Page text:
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# TMS Analytics for nonlinear multiparametric approximation of surface data

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#### Thursday, October 05, 2017

The new version 2.2 of TMS Analytics and Physics pack contains the nonlinear least squares approximation tools. The nonlinear approximation tasks are widely used in statistics to fit experimental data with some random distribution function.

Let us consider the example of surface data fitting with the 2D Gaussian function. The Gaussian distribution of 2 variables x and y (https://en.wikipedia.org/wiki/Gaussian_function) has the following math expression:

Except the amplitude A, the distribution nonlinearly depends on four parameters: center coordinates x0, y0 and deviations sx, sy. The task of fitting data with the Gaussian function is to find optimal values of the four parameters, those minimize the error of the distribution and the experimental data zi(xi,yi), i=1..N.

The approximation task can be solved by the numerical tool with the following code:

```var
variables, coefficients: TArray;
f: string;
basis: TNonlinearBasis;
cValues: TArray;
appr: TNonlinearApproximator;
opt: TSolverOptions;
eValues: TArray;
eValue: TFloat;
begin
variables:= TArray.Create('x', 'y'); // 1
coefficients:= TArray.Create('x0', 'Sx', 'y0', 'Sy'); // 2
f:= 'e^-((x-x0)^2/(2*Sx^2)+(y-y0)^2/(2*Sy^2))'; // 3
basis:= TNonlinearScalarBasis.Create(variables, coefficients, nil, f); // 4

appr:= TGaussNewtonLeastSquares.Create; // 5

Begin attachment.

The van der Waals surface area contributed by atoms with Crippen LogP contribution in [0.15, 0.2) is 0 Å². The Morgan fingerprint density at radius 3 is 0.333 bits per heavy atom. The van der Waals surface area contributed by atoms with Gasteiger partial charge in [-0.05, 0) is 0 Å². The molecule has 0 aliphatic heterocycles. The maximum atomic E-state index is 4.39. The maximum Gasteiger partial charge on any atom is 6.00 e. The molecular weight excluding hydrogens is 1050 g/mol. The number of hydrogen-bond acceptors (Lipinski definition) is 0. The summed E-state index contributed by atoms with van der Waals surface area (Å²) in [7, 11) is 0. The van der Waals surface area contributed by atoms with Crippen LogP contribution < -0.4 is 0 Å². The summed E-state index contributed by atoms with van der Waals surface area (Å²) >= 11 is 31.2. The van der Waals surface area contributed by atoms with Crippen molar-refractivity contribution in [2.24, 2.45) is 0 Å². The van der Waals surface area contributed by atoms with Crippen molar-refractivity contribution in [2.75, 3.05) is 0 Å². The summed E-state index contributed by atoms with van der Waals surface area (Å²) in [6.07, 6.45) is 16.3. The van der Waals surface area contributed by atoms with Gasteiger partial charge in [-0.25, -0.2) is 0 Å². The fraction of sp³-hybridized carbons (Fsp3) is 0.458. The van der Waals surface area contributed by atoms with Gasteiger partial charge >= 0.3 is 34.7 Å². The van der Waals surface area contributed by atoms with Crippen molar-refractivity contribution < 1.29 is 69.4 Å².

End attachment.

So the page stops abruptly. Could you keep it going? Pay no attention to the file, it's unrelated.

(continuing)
appr.C0:= TArray.Create(0.1, 0.1, 0.1, 0.1); // 6
opt:= TSolverOptions.Create(true);
opt.MaxIterationCount:= 100;
opt.Precision:= 0.2;
appr.Options:= opt; // 7

cValues:= appr.Approximate(basis, xyData, zData); // 8

// use basis with optimal coefficients
end;
```

Line 1: Create array of variable names.
Line 2: Create array of four distribution coefficient names.
Line 3: Set up the approximation function expression.
Line 4: Create the nonlinear basis instance with specified data.
Line 5: Create the appropriate nonlinear approximator instance.
Line 6: Set up initial guess of coefficient values for nonlinear solution.
Line 7: Set up appropriate nonlinear solution options.
Line 8: Solve the problem (finding optimal values).

When optimal values of the Gauss distribution parameters found, they can be used with the basis instance to calculate the distribution function in any specified point (x,y) or for other analysis methods, like derivative calculations and so on.

On the pictures below there are results of the approximation made with some generated noisy data. The result presented as 1D section of the 2D function for two different x values: x=0.0 and x=0.6.

In this sample, we used the TMS FNC Chart to display the values and the approximated function. The advantage of using the TMS FNC Chart is that it can be used both for VCL and FMX applications and we can use the same code to create a VCL Windows application or a FireMonkey cross platform application.

The TMS Analytics and Physics pack version 2.2 includes also many other useful numerical tools: linear least squares approximation, 1D and 2D integration, ordinary differential equation solution, function analysis. Due to the addition of array and matrix support in version 2.2, many numerical calculations can be implemented in vector form with small and compact formulae. The version can be downloaded from the product page.

Bruno Fierens

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